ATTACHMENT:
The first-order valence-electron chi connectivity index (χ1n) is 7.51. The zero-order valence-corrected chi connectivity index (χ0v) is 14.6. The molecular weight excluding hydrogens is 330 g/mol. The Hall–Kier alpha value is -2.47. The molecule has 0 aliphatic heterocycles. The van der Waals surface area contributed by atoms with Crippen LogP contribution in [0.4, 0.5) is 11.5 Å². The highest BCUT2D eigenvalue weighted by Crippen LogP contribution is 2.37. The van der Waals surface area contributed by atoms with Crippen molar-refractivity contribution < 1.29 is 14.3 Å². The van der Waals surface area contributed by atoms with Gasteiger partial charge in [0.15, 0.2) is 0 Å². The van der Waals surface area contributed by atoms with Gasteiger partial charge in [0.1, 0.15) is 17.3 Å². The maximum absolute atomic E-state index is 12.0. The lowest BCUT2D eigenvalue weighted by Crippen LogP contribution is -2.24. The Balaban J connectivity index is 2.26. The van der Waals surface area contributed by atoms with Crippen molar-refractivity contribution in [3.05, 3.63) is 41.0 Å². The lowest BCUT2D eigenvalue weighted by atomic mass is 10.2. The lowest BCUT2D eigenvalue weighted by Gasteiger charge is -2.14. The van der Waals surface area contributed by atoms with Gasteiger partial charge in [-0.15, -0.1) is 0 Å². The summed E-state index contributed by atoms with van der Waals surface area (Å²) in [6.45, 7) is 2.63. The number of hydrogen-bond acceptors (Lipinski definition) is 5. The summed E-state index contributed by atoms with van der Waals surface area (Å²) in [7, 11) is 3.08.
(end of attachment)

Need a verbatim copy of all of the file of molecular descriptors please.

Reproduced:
The first-order valence-electron chi connectivity index (χ1n) is 7.51. The zero-order valence-corrected chi connectivity index (χ0v) is 14.6. The molecular weight excluding hydrogens is 330 g/mol. The Hall–Kier alpha value is -2.47. The molecule has 0 aliphatic heterocycles. The van der Waals surface area contributed by atoms with Crippen LogP contribution in [0.4, 0.5) is 11.5 Å². The highest BCUT2D eigenvalue weighted by Crippen LogP contribution is 2.37. The van der Waals surface area contributed by atoms with Crippen molar-refractivity contribution < 1.29 is 14.3 Å². The van der Waals surface area contributed by atoms with Gasteiger partial charge in [0.15, 0.2) is 0 Å². The van der Waals surface area contributed by atoms with Gasteiger partial charge in [0.1, 0.15) is 17.3 Å². The maximum absolute atomic E-state index is 12.0. The lowest BCUT2D eigenvalue weighted by Crippen LogP contribution is -2.24. The Balaban J connectivity index is 2.26. The van der Waals surface area contributed by atoms with Crippen molar-refractivity contribution in [3.05, 3.63) is 41.0 Å². The lowest BCUT2D eigenvalue weighted by atomic mass is 10.2. The lowest BCUT2D eigenvalue weighted by Gasteiger charge is -2.14. The van der Waals surface area contributed by atoms with Gasteiger partial charge in [-0.15, -0.1) is 0 Å². The summed E-state index contributed by atoms with van der Waals surface area (Å²) in [6.45, 7) is 2.63. The number of hydrogen-bond acceptors (Lipinski definition) is 5. The summed E-state index contributed by atoms with van der Waals surface area (Å²) in [7, 11) is 3.08.